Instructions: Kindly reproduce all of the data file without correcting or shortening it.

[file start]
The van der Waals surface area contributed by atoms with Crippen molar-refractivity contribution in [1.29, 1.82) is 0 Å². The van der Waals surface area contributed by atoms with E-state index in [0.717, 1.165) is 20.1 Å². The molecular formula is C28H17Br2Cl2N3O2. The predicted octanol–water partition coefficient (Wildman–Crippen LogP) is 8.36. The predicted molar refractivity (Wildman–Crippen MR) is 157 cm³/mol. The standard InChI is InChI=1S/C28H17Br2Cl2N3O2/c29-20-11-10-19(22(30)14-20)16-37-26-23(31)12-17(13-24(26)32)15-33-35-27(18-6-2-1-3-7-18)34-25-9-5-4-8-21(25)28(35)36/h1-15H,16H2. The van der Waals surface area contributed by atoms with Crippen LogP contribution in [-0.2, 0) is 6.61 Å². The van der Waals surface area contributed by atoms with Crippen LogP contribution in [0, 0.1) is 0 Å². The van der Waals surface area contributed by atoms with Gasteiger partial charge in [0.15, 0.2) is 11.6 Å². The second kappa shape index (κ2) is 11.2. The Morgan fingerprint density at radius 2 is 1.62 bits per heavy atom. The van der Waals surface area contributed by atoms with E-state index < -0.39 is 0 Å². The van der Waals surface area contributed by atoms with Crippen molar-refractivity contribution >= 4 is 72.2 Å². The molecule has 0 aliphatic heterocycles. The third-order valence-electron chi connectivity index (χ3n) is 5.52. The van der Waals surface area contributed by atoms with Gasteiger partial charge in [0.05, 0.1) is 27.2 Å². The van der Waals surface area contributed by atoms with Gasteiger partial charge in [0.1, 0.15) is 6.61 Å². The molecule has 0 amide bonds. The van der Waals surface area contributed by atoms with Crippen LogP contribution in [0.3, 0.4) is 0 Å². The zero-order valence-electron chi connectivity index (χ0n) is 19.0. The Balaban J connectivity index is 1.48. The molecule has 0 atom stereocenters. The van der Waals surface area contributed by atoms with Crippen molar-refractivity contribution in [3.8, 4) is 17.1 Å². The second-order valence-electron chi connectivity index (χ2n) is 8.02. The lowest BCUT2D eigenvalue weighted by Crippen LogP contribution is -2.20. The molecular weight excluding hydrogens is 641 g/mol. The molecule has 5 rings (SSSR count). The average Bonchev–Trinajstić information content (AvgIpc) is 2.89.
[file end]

The van der Waals surface area contributed by atoms with Crippen molar-refractivity contribution in [1.29, 1.82) is 0 Å². The van der Waals surface area contributed by atoms with E-state index in [0.717, 1.165) is 20.1 Å². The molecular formula is C28H17Br2Cl2N3O2. The predicted octanol–water partition coefficient (Wildman–Crippen LogP) is 8.36. The predicted molar refractivity (Wildman–Crippen MR) is 157 cm³/mol. The standard InChI is InChI=1S/C28H17Br2Cl2N3O2/c29-20-11-10-19(22(30)14-20)16-37-26-23(31)12-17(13-24(26)32)15-33-35-27(18-6-2-1-3-7-18)34-25-9-5-4-8-21(25)28(35)36/h1-15H,16H2. The van der Waals surface area contributed by atoms with Crippen LogP contribution in [-0.2, 0) is 6.61 Å². The van der Waals surface area contributed by atoms with Crippen LogP contribution in [0, 0.1) is 0 Å². The van der Waals surface area contributed by atoms with Gasteiger partial charge in [0.15, 0.2) is 11.6 Å². The second kappa shape index (κ2) is 11.2. The Morgan fingerprint density at radius 2 is 1.62 bits per heavy atom. The van der Waals surface area contributed by atoms with E-state index < -0.39 is 0 Å². The van der Waals surface area contributed by atoms with Crippen molar-refractivity contribution >= 4 is 72.2 Å². The molecule has 0 aliphatic heterocycles. The third-order valence-electron chi connectivity index (χ3n) is 5.52. The van der Waals surface area contributed by atoms with Gasteiger partial charge in [0.05, 0.1) is 27.2 Å². The van der Waals surface area contributed by atoms with Gasteiger partial charge in [0.1, 0.15) is 6.61 Å². The molecule has 0 amide bonds. The van der Waals surface area contributed by atoms with Crippen LogP contribution in [0.3, 0.4) is 0 Å². The zero-order valence-electron chi connectivity index (χ0n) is 19.0. The Balaban J connectivity index is 1.48. The molecule has 0 atom stereocenters. The van der Waals surface area contributed by atoms with Crippen molar-refractivity contribution in [3.8, 4) is 17.1 Å². The second-order valence-electron chi connectivity index (χ2n) is 8.02. The lowest BCUT2D eigenvalue weighted by Crippen LogP contribution is -2.20. The molecular weight excluding hydrogens is 641 g/mol. The molecule has 5 rings (SSSR count). The average Bonchev–Trinajstić information content (AvgIpc) is 2.89.